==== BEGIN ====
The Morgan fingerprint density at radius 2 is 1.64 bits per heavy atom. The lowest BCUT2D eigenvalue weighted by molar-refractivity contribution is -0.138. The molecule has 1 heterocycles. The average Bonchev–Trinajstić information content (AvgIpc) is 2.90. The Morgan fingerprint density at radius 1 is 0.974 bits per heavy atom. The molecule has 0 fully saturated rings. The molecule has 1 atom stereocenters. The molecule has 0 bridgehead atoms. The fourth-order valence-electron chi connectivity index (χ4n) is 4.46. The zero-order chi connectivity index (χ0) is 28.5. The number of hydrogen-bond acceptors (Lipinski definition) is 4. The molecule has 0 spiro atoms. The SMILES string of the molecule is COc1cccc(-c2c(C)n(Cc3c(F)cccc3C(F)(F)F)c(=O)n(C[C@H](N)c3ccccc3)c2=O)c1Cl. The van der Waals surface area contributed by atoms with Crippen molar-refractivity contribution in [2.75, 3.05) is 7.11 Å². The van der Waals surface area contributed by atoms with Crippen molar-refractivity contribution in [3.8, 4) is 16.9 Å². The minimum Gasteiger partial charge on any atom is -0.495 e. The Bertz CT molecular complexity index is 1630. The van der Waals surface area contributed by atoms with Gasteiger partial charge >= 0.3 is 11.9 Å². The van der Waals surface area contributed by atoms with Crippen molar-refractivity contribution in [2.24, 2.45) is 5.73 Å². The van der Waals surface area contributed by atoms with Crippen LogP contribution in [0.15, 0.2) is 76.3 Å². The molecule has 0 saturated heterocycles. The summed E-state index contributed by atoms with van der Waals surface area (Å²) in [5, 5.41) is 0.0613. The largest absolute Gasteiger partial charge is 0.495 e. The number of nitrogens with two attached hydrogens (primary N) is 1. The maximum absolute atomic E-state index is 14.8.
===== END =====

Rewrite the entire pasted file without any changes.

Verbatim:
The Morgan fingerprint density at radius 2 is 1.64 bits per heavy atom. The lowest BCUT2D eigenvalue weighted by molar-refractivity contribution is -0.138. The molecule has 1 heterocycles. The average Bonchev–Trinajstić information content (AvgIpc) is 2.90. The Morgan fingerprint density at radius 1 is 0.974 bits per heavy atom. The molecule has 0 fully saturated rings. The molecule has 1 atom stereocenters. The molecule has 0 bridgehead atoms. The fourth-order valence-electron chi connectivity index (χ4n) is 4.46. The zero-order chi connectivity index (χ0) is 28.5. The number of hydrogen-bond acceptors (Lipinski definition) is 4. The molecule has 0 spiro atoms. The SMILES string of the molecule is COc1cccc(-c2c(C)n(Cc3c(F)cccc3C(F)(F)F)c(=O)n(C[C@H](N)c3ccccc3)c2=O)c1Cl. The van der Waals surface area contributed by atoms with Crippen molar-refractivity contribution in [2.75, 3.05) is 7.11 Å². The van der Waals surface area contributed by atoms with Crippen molar-refractivity contribution in [3.8, 4) is 16.9 Å². The minimum Gasteiger partial charge on any atom is -0.495 e. The Bertz CT molecular complexity index is 1630. The van der Waals surface area contributed by atoms with Gasteiger partial charge >= 0.3 is 11.9 Å². The van der Waals surface area contributed by atoms with Crippen molar-refractivity contribution in [2.24, 2.45) is 5.73 Å². The van der Waals surface area contributed by atoms with Crippen LogP contribution in [0.15, 0.2) is 76.3 Å². The molecule has 0 saturated heterocycles. The summed E-state index contributed by atoms with van der Waals surface area (Å²) in [5, 5.41) is 0.0613. The largest absolute Gasteiger partial charge is 0.495 e. The number of nitrogens with two attached hydrogens (primary N) is 1. The maximum absolute atomic E-state index is 14.8.